Friday, October 21, 2016

Best $50 Indoor Bike Trainer Stand / Desk for Wahoo, Computrainer, Saris, Tacx

Medical overbeds are the perfect
portable desks / stands for indoor cycling
The days of beautiful riding are clearly coming to an end in the Northern Hemisphere. I say clearly, because despite snow-birding, and being oblivious to weather changes, I am seeing a noticeable uptick in the number of inquiries to what portable stand I recommend for indoor cycling. I thought the topic warranted a short post so here is my current solution - Eva Medical Adjustable Overbed. Please note, this is my portable stand review.

Simply put, the medical overbed, is easily the best $50 I spent all year. Whether you have a Computrainer, Cycleops, Wahoo Kickr & Snap, Tacx, Kurt Kinetic, rollers or any other indoor bike trainer, this overbed serves a legitimate purpose in any pain cave as a very viable and versatile stand.

For those unfamiliar, medical overbeds are designed to have a telescoping table platform, slide underneath the bed of a patient, and are for tasks like eating & tv watching. However, they make excellent indoor cycling desks, media carts, and laptop stands. This particular one measures 40 inches tall at its max. Personally, I use the medical overbed in different ways that include:
In lowest and highest positions
  1. Placed in front of my handlebars for entertainment viewing of Netflix shows, movies, and races. The medical overbed provides a sound platform for easy laptop viewing. Simple height adjustment with one hand, and even while riding, allows one to have the perfect viewing angle without craning the neck. There is plenty of room for fluids and food as well that are easily in reach.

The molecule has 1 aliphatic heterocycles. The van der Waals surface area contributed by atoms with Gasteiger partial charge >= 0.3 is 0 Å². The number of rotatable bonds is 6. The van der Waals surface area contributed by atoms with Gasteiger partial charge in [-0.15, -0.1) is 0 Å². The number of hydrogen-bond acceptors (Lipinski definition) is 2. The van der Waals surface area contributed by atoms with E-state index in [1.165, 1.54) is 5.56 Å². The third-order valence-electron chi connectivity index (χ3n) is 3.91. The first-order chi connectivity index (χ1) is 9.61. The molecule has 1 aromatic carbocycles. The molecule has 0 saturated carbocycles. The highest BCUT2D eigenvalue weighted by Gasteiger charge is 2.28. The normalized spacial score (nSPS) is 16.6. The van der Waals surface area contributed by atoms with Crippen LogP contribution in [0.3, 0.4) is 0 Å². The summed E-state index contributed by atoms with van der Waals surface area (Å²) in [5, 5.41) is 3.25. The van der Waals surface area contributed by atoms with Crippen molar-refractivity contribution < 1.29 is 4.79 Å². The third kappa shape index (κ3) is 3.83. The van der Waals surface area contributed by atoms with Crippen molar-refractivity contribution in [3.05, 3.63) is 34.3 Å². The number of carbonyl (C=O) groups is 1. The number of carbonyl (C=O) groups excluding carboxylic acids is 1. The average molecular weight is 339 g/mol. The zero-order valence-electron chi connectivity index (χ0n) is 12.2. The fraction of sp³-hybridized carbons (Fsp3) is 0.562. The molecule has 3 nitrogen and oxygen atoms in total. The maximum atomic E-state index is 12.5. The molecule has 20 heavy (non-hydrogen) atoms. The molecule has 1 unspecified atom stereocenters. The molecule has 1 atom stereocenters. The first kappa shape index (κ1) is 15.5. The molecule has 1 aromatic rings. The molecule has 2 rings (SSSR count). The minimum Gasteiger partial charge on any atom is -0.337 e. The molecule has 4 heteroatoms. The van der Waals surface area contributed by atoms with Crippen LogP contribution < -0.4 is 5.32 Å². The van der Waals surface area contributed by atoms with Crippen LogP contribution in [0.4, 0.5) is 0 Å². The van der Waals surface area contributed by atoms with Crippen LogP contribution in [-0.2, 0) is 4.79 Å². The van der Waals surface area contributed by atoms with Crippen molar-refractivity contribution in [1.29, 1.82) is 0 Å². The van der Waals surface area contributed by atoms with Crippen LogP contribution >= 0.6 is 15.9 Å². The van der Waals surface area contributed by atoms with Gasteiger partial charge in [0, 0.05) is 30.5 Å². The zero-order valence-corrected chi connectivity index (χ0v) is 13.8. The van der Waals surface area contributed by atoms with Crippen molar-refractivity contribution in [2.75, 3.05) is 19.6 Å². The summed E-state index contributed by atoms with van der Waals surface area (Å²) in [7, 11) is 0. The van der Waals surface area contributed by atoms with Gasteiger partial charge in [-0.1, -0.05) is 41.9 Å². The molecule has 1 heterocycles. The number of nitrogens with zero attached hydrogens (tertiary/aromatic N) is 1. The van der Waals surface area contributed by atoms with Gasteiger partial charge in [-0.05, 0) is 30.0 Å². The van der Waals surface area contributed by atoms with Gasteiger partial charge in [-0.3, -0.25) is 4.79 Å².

2. Placed behind the front wheel of the bike for working purpose - now this might not work for everyone. Depending on your height, stem length, leg length, bike position, etc you might not be able to do this, but I find myself needing to multi-task on my easy Z1/Z2 or recovery rides. I place my laptop on it and actually do real work as I spin.
  3. If I am not working and not watching, that means I am doing some serious riding. I will spin the overbed besides me and place extra hydration, and towels in close reach so I can grab them reliably after a high-intensity interval. I also like to keep my phone handy so I can check up on social media during the recovery period between intervals.
Those are the basic ways I use the desk for cycling, but because of its superior portability I have learned to use it for other tasks including:
Putting the bike back together on a
nice & sunny Wisconsin summer day
Bike Maintenance - I love doing bike maintenance with this desk. I will set a towel on top and place all the tools I will need for the job. The telescoping up/down platform is easy to do one-handed and the table moves smoothly. Make shift standing desk - I find myself using the desk as a impromptu standing desk. As an example, I might have the laptop on the desk as I place my leg over a couch or bed and perform some gentle stretching as I work for a few minutes. Laying in the bed with the boots - using the recovery boots and a laptop, although doable, sometimes I prefer to use the overbed as a more stable platform that isn't going up and down with the expansion and contraction of the boots. As a true TV Tray - I will admit, I have never actually used this as a TV tray, but I would presume many people could. Caveats. although the medical overbed works for my needs, and easily supports a laptop, some bottles and plenty more, it isn’t meant to hold 200 lbs. It is sturdy, but it is only supported on one side. Having support on the other side would make it much more sturdy but you would also lose functionality such as being able to slide it behind the front wheel of the bike or underneath your bed.
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